Text: Ervi Sirén
Photos: Tuomas Uusheimo, Johanna Havimäki and Perttu Saksa
I went to Africa, Benin, Villa Karo at the beginning of March for seven weeks with an empty mind. I thought to be left alone, to write about my thoughts on my choreography career and the way in which I work, which I have been developing for decades. I was sure that my thoughts would clear up and I could clearly describe the core of my work. I was deciding something and not knowing what to do next.
Photo: Tuomas Uusheimo
The youngest of my children had moved to their own home. It was also the spring of becoming an independent mother.
Arriving at Villa Karo, a large part of the staff greeting me was an emotional point for me, as someone who is an emotional crier. The same on the next day when in a small presentation I said I’m happy I’m here. The heat, the sea and the beautiful Villa Karo would immediately soaked me into it.
Two weeks and a crisis, and I wasn’t the only one. No old routine, I didn’t plan a new production, no ideas, I didn’t go shopping, I didn’t cook, I didn’t walk the dog. Who am I, or am I anyone, can I tolerate being or should it be good to create some kind of daily rhythm. Writing is not interesting, feels like an old idea.
The environment begins to unfold, excursions, voodoo and the village begins to have some familiar faces. At times, a tired flood of information called Africa. I can't understand. Must have a rest day. Then move on again, every day something new. Kwassi Akpladokou’s great advice “one thing a day is enough” worked best. Sometimes it was just a thought of where to eat today?
Photo: Johanna Havimäki
Then with Linni Olamo to the neighbouring country of Togo, to the capital city Lomé for an afrodance class and from there to watch the practice of the dance troupe. With Linni’s quick thinking, dancer Estelle Foli came for a week ‘s residency to Villa Karo which gave me the opportunity to try out how my own working method works.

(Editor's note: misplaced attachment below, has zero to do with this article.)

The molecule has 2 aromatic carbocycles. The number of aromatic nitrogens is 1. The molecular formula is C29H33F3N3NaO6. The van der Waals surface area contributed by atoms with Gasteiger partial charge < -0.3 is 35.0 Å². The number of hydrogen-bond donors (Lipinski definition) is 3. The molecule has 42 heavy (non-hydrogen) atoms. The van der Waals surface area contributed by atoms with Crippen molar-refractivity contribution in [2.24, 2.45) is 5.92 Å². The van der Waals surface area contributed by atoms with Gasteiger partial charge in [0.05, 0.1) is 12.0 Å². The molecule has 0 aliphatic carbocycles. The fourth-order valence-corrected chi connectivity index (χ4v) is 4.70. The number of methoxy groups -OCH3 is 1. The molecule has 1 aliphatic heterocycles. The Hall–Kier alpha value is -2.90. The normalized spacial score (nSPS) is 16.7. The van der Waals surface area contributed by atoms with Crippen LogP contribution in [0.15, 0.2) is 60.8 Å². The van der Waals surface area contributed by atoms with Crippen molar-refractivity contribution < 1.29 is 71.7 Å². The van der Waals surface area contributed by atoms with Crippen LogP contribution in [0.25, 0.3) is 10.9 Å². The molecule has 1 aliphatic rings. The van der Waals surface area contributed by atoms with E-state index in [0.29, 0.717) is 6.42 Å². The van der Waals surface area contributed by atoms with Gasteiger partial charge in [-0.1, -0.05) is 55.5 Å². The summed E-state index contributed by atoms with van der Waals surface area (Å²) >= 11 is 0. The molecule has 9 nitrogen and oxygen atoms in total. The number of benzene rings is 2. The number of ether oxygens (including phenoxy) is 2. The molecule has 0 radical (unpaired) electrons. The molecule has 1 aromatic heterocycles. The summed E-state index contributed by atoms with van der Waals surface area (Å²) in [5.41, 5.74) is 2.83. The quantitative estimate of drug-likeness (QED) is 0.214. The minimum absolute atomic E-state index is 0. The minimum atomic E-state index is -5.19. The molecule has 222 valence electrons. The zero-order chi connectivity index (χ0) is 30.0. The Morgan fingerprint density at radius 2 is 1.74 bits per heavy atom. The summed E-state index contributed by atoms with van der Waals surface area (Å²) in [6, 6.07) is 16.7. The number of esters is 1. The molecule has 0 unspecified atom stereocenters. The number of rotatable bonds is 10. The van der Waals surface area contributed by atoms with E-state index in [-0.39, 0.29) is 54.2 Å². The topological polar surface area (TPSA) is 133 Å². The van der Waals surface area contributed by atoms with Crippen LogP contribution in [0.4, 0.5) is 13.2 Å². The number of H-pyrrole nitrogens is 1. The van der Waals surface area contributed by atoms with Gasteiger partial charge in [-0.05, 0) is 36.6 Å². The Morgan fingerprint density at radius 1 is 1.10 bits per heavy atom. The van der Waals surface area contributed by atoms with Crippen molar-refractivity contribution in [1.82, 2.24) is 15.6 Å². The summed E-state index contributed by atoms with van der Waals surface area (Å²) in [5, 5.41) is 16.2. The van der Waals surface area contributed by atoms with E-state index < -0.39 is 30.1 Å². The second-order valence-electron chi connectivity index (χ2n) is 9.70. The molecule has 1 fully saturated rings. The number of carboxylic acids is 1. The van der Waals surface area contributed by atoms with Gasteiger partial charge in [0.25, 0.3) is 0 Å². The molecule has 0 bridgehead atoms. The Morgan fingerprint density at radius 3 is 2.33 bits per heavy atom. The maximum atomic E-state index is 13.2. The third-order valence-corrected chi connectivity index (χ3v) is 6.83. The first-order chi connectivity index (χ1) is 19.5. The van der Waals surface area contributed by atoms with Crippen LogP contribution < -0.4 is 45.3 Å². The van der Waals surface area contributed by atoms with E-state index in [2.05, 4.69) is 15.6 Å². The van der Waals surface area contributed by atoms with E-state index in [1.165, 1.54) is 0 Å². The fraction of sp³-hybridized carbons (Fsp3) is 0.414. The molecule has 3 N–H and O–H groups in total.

My 15-year-old solo Mountain of Four Stories was translated into African in four days. At night, Estelle listened to the music and after a couple of days she got malaria. The performance date had to be postponed even earlier than planned so only a small number of people came to watch. Estelle still in malaria, Villa Karo's dog Markus visited the stage in between and in the middle of the performance there was a power outage and thus the end of the performance was without music. Estelle’s timing was extremely accurate until the end. Such are the dancers. So the show was perfect. My own work got new nuances with Estelle's personality and tradition which became new to me as well. Estelle took the solo with her to Togo.
With us was artist Johanna Havimäki who was staging and photographing and Perttu Saksa also filmed the performance and the next day even on the beach. My friend Donald Agbodjakin also helped me all week to get everything I needed, translating from French to English and vice versa. His fine understanding of my work led me to elevate him as my assistant and later as a producer with new fine sunglasses.
Meanwhile, Nigerian artists working in the residence immortalised Estelle in their paintings.
Estelle returned later for a couple of days and we got to work and talk in peace. Also involved were violinist Laura Kokko and Donald Agbodjakin, a djembe and vocalist, a refreshing and surprising combination that inspired Estelle’s improvisation.
Estelle Foli Photo: Perttu Saksa
Estelle returned later for a couple of days and we got to work and talk in peace. Also involved were violinist Laura Kokko and Donald Agbodja, a djembe and vocalist, a refreshing and surprising combination that inspired Estelle’s improvisation.
Estelle's visit showed the best of Villa Karo, ease, fluency, joy and something everyone enthusiastically shares from their heart. Collaboration with other fellows and local artists. Maybe I went to get something like this from the trip, but I just thought I was contemplating new ideas, I didn’t think they would start to actualise.
Our spring fellowship community was top notch, great new friends, conversations about art and life. New African friends who I hope will continue with me and keep in touch despite the distance.
I've been lucky, I'm excited. I couldn’t resolve if I had some kind of identity without dancing and art. I was at home again when I got to delve into my own world and work, but surely this emptiness was necessary for something to begin to fill again.
I did not write a single sentence.
Photo: Perttu Saksa